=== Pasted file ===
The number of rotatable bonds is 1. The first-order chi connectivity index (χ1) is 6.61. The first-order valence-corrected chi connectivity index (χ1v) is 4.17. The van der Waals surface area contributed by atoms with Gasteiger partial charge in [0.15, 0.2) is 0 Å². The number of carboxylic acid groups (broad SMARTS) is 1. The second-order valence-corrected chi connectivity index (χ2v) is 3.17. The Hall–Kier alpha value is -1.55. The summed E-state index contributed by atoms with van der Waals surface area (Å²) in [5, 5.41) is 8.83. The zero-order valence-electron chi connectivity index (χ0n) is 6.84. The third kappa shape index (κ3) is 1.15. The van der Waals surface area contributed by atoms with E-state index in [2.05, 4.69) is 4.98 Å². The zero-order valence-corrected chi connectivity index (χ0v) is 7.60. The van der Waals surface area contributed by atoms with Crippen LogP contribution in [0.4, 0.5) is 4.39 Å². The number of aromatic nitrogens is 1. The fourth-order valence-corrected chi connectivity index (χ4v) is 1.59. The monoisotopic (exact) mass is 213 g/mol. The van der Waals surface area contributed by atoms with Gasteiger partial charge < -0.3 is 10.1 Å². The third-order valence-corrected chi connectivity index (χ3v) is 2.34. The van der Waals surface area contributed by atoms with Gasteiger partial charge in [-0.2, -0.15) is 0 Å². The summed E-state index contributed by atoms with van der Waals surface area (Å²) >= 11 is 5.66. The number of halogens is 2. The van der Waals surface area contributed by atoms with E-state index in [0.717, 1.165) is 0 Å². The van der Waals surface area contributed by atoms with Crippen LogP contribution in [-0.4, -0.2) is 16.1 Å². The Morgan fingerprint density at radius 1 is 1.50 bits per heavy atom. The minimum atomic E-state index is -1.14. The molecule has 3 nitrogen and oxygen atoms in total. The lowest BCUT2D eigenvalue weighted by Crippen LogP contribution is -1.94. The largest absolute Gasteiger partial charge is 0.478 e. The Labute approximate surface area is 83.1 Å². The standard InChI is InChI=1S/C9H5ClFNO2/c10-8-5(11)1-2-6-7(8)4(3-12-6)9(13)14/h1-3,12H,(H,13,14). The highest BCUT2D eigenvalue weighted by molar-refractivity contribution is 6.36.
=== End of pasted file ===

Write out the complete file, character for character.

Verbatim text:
The number of rotatable bonds is 1. The first-order chi connectivity index (χ1) is 6.61. The first-order valence-corrected chi connectivity index (χ1v) is 4.17. The van der Waals surface area contributed by atoms with Gasteiger partial charge in [0.15, 0.2) is 0 Å². The number of carboxylic acid groups (broad SMARTS) is 1. The second-order valence-corrected chi connectivity index (χ2v) is 3.17. The Hall–Kier alpha value is -1.55. The summed E-state index contributed by atoms with van der Waals surface area (Å²) in [5, 5.41) is 8.83. The zero-order valence-electron chi connectivity index (χ0n) is 6.84. The third kappa shape index (κ3) is 1.15. The van der Waals surface area contributed by atoms with E-state index in [2.05, 4.69) is 4.98 Å². The zero-order valence-corrected chi connectivity index (χ0v) is 7.60. The van der Waals surface area contributed by atoms with Crippen LogP contribution in [0.4, 0.5) is 4.39 Å². The number of aromatic nitrogens is 1. The fourth-order valence-corrected chi connectivity index (χ4v) is 1.59. The monoisotopic (exact) mass is 213 g/mol. The van der Waals surface area contributed by atoms with Gasteiger partial charge < -0.3 is 10.1 Å². The third-order valence-corrected chi connectivity index (χ3v) is 2.34. The van der Waals surface area contributed by atoms with Gasteiger partial charge in [-0.2, -0.15) is 0 Å². The summed E-state index contributed by atoms with van der Waals surface area (Å²) >= 11 is 5.66. The number of halogens is 2. The van der Waals surface area contributed by atoms with E-state index in [0.717, 1.165) is 0 Å². The van der Waals surface area contributed by atoms with Crippen LogP contribution in [-0.4, -0.2) is 16.1 Å². The Morgan fingerprint density at radius 1 is 1.50 bits per heavy atom. The minimum atomic E-state index is -1.14. The molecule has 3 nitrogen and oxygen atoms in total. The lowest BCUT2D eigenvalue weighted by Crippen LogP contribution is -1.94. The largest absolute Gasteiger partial charge is 0.478 e. The Labute approximate surface area is 83.1 Å². The standard InChI is InChI=1S/C9H5ClFNO2/c10-8-5(11)1-2-6-7(8)4(3-12-6)9(13)14/h1-3,12H,(H,13,14). The highest BCUT2D eigenvalue weighted by molar-refractivity contribution is 6.36.